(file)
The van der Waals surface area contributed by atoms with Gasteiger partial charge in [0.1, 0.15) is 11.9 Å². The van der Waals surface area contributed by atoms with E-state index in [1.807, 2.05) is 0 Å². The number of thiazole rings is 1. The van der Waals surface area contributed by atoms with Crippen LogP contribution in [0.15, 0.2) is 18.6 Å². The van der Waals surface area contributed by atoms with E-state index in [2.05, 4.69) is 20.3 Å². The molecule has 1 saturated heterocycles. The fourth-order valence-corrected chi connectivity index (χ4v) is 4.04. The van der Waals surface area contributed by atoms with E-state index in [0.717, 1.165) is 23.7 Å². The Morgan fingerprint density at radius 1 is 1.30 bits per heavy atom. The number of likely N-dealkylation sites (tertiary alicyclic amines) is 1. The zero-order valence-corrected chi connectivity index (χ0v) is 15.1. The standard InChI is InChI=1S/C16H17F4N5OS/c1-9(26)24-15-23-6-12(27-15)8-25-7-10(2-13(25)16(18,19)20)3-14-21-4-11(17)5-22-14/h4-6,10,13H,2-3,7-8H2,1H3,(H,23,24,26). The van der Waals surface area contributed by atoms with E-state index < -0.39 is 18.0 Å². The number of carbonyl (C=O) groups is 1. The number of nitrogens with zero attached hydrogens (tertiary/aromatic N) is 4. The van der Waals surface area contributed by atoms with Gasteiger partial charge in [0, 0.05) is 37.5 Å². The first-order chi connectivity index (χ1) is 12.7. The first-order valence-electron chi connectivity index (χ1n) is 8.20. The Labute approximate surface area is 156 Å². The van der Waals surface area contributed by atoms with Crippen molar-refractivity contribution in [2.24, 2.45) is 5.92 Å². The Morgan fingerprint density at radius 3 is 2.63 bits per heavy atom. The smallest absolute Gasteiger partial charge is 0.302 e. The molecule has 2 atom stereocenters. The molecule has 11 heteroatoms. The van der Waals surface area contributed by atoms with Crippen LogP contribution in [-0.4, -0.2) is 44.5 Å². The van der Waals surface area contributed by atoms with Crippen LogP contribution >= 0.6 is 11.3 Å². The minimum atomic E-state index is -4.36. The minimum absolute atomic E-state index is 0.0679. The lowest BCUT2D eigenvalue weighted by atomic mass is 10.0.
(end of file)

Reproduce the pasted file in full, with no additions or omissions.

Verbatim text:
The van der Waals surface area contributed by atoms with Gasteiger partial charge in [0.1, 0.15) is 11.9 Å². The van der Waals surface area contributed by atoms with E-state index in [1.807, 2.05) is 0 Å². The number of thiazole rings is 1. The van der Waals surface area contributed by atoms with Crippen LogP contribution in [0.15, 0.2) is 18.6 Å². The van der Waals surface area contributed by atoms with E-state index in [2.05, 4.69) is 20.3 Å². The molecule has 1 saturated heterocycles. The fourth-order valence-corrected chi connectivity index (χ4v) is 4.04. The van der Waals surface area contributed by atoms with E-state index in [0.717, 1.165) is 23.7 Å². The Morgan fingerprint density at radius 1 is 1.30 bits per heavy atom. The number of likely N-dealkylation sites (tertiary alicyclic amines) is 1. The zero-order valence-corrected chi connectivity index (χ0v) is 15.1. The standard InChI is InChI=1S/C16H17F4N5OS/c1-9(26)24-15-23-6-12(27-15)8-25-7-10(2-13(25)16(18,19)20)3-14-21-4-11(17)5-22-14/h4-6,10,13H,2-3,7-8H2,1H3,(H,23,24,26). The van der Waals surface area contributed by atoms with E-state index < -0.39 is 18.0 Å². The number of carbonyl (C=O) groups is 1. The number of nitrogens with zero attached hydrogens (tertiary/aromatic N) is 4. The van der Waals surface area contributed by atoms with Gasteiger partial charge in [0, 0.05) is 37.5 Å². The first-order chi connectivity index (χ1) is 12.7. The first-order valence-electron chi connectivity index (χ1n) is 8.20. The Labute approximate surface area is 156 Å². The van der Waals surface area contributed by atoms with Crippen molar-refractivity contribution in [2.24, 2.45) is 5.92 Å². The Morgan fingerprint density at radius 3 is 2.63 bits per heavy atom. The smallest absolute Gasteiger partial charge is 0.302 e. The molecule has 2 atom stereocenters. The molecule has 11 heteroatoms. The van der Waals surface area contributed by atoms with Crippen LogP contribution in [-0.4, -0.2) is 44.5 Å². The van der Waals surface area contributed by atoms with Crippen LogP contribution >= 0.6 is 11.3 Å². The minimum atomic E-state index is -4.36. The minimum absolute atomic E-state index is 0.0679. The lowest BCUT2D eigenvalue weighted by atomic mass is 10.0.